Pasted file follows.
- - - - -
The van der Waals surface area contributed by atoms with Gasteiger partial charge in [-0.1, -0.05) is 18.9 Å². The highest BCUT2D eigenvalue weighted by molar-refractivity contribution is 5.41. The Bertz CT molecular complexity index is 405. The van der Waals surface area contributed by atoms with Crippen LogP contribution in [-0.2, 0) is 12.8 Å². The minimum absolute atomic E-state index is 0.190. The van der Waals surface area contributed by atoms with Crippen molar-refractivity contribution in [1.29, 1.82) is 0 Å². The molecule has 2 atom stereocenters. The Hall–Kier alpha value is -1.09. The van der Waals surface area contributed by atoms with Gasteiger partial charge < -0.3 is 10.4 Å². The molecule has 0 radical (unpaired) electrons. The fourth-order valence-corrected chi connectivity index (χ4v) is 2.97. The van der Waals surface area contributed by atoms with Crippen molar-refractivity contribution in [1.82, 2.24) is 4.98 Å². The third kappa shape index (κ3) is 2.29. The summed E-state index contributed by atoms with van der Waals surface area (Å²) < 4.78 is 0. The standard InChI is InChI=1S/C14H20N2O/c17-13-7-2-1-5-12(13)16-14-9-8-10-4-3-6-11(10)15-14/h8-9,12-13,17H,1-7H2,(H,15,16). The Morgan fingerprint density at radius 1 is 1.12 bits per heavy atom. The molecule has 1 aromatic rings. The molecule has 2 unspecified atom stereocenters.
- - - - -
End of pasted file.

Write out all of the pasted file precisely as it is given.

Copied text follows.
The van der Waals surface area contributed by atoms with Gasteiger partial charge in [-0.1, -0.05) is 18.9 Å². The highest BCUT2D eigenvalue weighted by molar-refractivity contribution is 5.41. The Bertz CT molecular complexity index is 405. The van der Waals surface area contributed by atoms with Crippen LogP contribution in [-0.2, 0) is 12.8 Å². The minimum absolute atomic E-state index is 0.190. The van der Waals surface area contributed by atoms with Crippen molar-refractivity contribution in [1.29, 1.82) is 0 Å². The molecule has 2 atom stereocenters. The Hall–Kier alpha value is -1.09. The van der Waals surface area contributed by atoms with Gasteiger partial charge < -0.3 is 10.4 Å². The molecule has 0 radical (unpaired) electrons. The fourth-order valence-corrected chi connectivity index (χ4v) is 2.97. The van der Waals surface area contributed by atoms with Crippen molar-refractivity contribution in [1.82, 2.24) is 4.98 Å². The third kappa shape index (κ3) is 2.29. The summed E-state index contributed by atoms with van der Waals surface area (Å²) < 4.78 is 0. The standard InChI is InChI=1S/C14H20N2O/c17-13-7-2-1-5-12(13)16-14-9-8-10-4-3-6-11(10)15-14/h8-9,12-13,17H,1-7H2,(H,15,16). The Morgan fingerprint density at radius 1 is 1.12 bits per heavy atom. The molecule has 1 aromatic rings. The molecule has 2 unspecified atom stereocenters.